Week in Review: 12/7/14 – 12/13/14

December 11, 2014

Penn Research Outlines Basic Rules for Construction With a Type of Origami
A team of University of Pennsylvania researchers is turning kirigami, a related art form that allows the paper to be cut, into a technique that can be applied equally to structures on those vastly divergent length scales. The research was supported by the National Science Foundation through its ODISSEI program, the American Philosophical Society and the Simons Foundation.
http://www.upenn.edu/pennnews/news/penn-research-outlines-basic-rules-construction-type-origami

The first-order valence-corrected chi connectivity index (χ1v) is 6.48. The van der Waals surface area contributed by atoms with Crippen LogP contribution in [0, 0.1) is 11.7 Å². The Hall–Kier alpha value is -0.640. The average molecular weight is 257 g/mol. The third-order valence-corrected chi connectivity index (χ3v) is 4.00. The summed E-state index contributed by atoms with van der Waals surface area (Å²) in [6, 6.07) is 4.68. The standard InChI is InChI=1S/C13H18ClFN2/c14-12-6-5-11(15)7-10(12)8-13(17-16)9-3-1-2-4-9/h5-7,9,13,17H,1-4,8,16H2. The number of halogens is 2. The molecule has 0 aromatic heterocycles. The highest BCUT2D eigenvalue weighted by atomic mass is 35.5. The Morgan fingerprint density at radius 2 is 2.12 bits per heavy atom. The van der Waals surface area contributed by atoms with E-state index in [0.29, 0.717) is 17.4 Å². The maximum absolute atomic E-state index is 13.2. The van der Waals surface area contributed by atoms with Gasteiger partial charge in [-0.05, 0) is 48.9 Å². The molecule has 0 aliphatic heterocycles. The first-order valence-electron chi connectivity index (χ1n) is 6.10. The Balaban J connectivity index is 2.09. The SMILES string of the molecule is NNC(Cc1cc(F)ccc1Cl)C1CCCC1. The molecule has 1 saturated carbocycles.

December 10, 2014

Defects are perfect in laser-induced graphene
Researchers at Rice University have created flexible, patterned sheets of multilayer graphene from a cheap polymer by burning it with a computer-controlled laser. The process works in air at room temperature and eliminates the need for hot furnaces and controlled environments, and it makes graphene that may be suitable for electronics or energy storage.
http://news.rice.edu/2014/12/10/defects-are-perfect-in-laser-induced-graphene/

December 9, 2014

Local Scrabble player places second in world
A competitive Scrabble player who works at the Rome Air Force Research Laboratory, Lipe last month achieved what he called an “amazing experience,” finishing second at the world Scrabble Champions Tournament in London.
http://romesentinel.com/county/local-scrabble-player-places-second-in-world/QBqnlh!8bJmTlrrvCgSyy7qVVVG3Q/

Contact lens merges plastics and active electronics via 3-D printing